Jon Hamilton

Jon Hamilton is a correspondent for NPR's Science Desk. Currently he focuses on neuroscience, health risks, and extreme weather.

Following the 2011 earthquake and tsunami in Japan, Hamilton was part of NPR's team of science reporters and editors who went to Japan to cover the crisis at the Fukushima Dai-ichi nuclear power plant.

Hamilton contributed several pieces to the Science Desk series "The Human Edge," which looked at what makes people the most versatile and powerful species on Earth. His reporting explained how humans use stories, how the highly evolved human brain is made from primitive parts, and what autism reveals about humans social brains.

In 2009, Hamilton received the Michael E. DeBakey Journalism Award for his piece on the neuroscience behind treating autism.

Before joining NPR in 1998, Hamilton was a media fellow with the Henry J. Kaiser Family Foundation studying health policy issues. He reported on states that have improved their Medicaid programs for the poor by enrolling beneficiaries in private HMOs.

From 1995-1997, Hamilton wrote on health and medical topics as a freelance writer, after having been a medical reporter for both The Commercial Appeal and Physician's Weekly.

Hamilton graduated with honors from Oberlin College in Ohio with a Bachelor of Arts degree in English. As a student, he was the editor of the Oberlin Review student newspaper. He earned his master's degree in journalism from Columbia University, where he graduated with honors During his time at Columbia, Hamilton was awarded the Baker Prize for magazine writing and earned a Sherwood traveling fellowship.

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Shots - Health Blog
3:50 pm
Mon July 30, 2012

Legal Battle Erupts Over Whose Plastic Consumers Should Trust

CamelBak-brand water bottles on display at an outdoor supply store in Arcadia, Calif., in 2008. The company removed BPA from the plastic in its bottles.
David McNew Getty Images

Originally published on Mon July 30, 2012 4:46 pm

In 2007, Eastman Chemical began marketing a tough new BPA-free plastic called Tritan. Business was good, says Lucian Boldea, a vice president at Eastman.

"We were able to make the statement that our product is not made with BPA and would release data to consumers to support that fact," he says.

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Shots - Health Blog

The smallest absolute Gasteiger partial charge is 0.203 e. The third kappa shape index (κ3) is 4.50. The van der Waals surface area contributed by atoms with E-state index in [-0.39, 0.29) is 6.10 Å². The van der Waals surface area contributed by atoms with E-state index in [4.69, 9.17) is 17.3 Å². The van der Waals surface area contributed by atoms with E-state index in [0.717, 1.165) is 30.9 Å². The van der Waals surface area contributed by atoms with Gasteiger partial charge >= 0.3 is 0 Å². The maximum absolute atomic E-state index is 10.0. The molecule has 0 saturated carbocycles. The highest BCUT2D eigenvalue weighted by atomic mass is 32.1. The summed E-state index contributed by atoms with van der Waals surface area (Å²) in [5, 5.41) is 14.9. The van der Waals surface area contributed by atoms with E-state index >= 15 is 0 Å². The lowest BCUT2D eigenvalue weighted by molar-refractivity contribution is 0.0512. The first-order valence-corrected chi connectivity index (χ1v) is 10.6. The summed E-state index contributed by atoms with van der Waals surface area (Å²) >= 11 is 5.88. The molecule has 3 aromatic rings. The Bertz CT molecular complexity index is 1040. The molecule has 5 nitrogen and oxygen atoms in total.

3:47 pm
Thu July 19, 2012

How You Move Your Arm Says Something About Who You Are

Researchers studying brains want to know what's happening in an area called the premotor cortex — the place in the brain that gears up for something the body is about to do, like swimming. Above, Michael Phelps dives off the starting blocks in the final heat of the men's 400-meter individual medley during the 2012 U.S. Olympic Swimming Team Trials in Omaha, Neb., on June 25.
Jamie Squire Getty Images

Originally published on Thu August 9, 2012 12:47 pm

When Olympic swimmer Michael Phelps steps onto a starting block a few days from now, a Stanford scientist named Krishna Shenoy will be asking himself a question: "What's going on in Michael Phelps' brain?"

Specifically, Shenoy would like to know what's happening in an area called the premotor cortex. This area doesn't directly tell muscles what to do. But it's the place where the brain gears up for something the body is about to do, like swimming.

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The Salt
12:54 pm
Tue July 17, 2012

FDA Bans Chemical BPA From Sippy Cups And Baby Bottles

FDA makes it official, banning the chemical BPA from baby bottles and sippy cups.
Fabrizio Balestrieri iStockphoto.com

Originally published on Tue July 17, 2012 2:04 pm

It's been years since manufacturers voluntarily stopped using the plastic additive BPA (Bisphenol A) in sippy cups and baby bottles. But now they have no choice. The FDA announced it has formally banned BPA from these products.

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Shots - Health Blog
3:27 pm
Wed July 11, 2012

Gene Mutation Offers Clue For Drugs To Stave Off Alzheimer's

A PET scan of the brain of a person with Alzheimer's disease.
U.S. National Institute on Aging via Wikimedia Commons

Originally published on Thu July 12, 2012 4:03 pm

Finally, there's some good news about Alzheimer's disease.

It turns out that a few lucky people carry a genetic mutation that greatly reduces their risk of getting the disease, an Icelandic team reports in the journal Nature.

The mutation also seems to protect people who don't have Alzheimer's disease from the cognitive decline that typically occurs with age.

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Shots - Health Blog
4:28 pm
Mon July 2, 2012

A Parasite Carried By Cats Could Hurt Humans' Sanity

What's the link between cats and madness?
Hans Martens iStockphoto.com

Originally published on Wed July 4, 2012 3:31 am

There's fresh evidence that cats can be a threat to your mental health.

To be fair, it's not kitties themselves that are the problem, but a parasite they carry called Toxoplasma gondii.

A study of more than 45,000 Danish women found that those infected with this feline parasite were 1.5 times more likely to attempt suicide than women who weren't infected.

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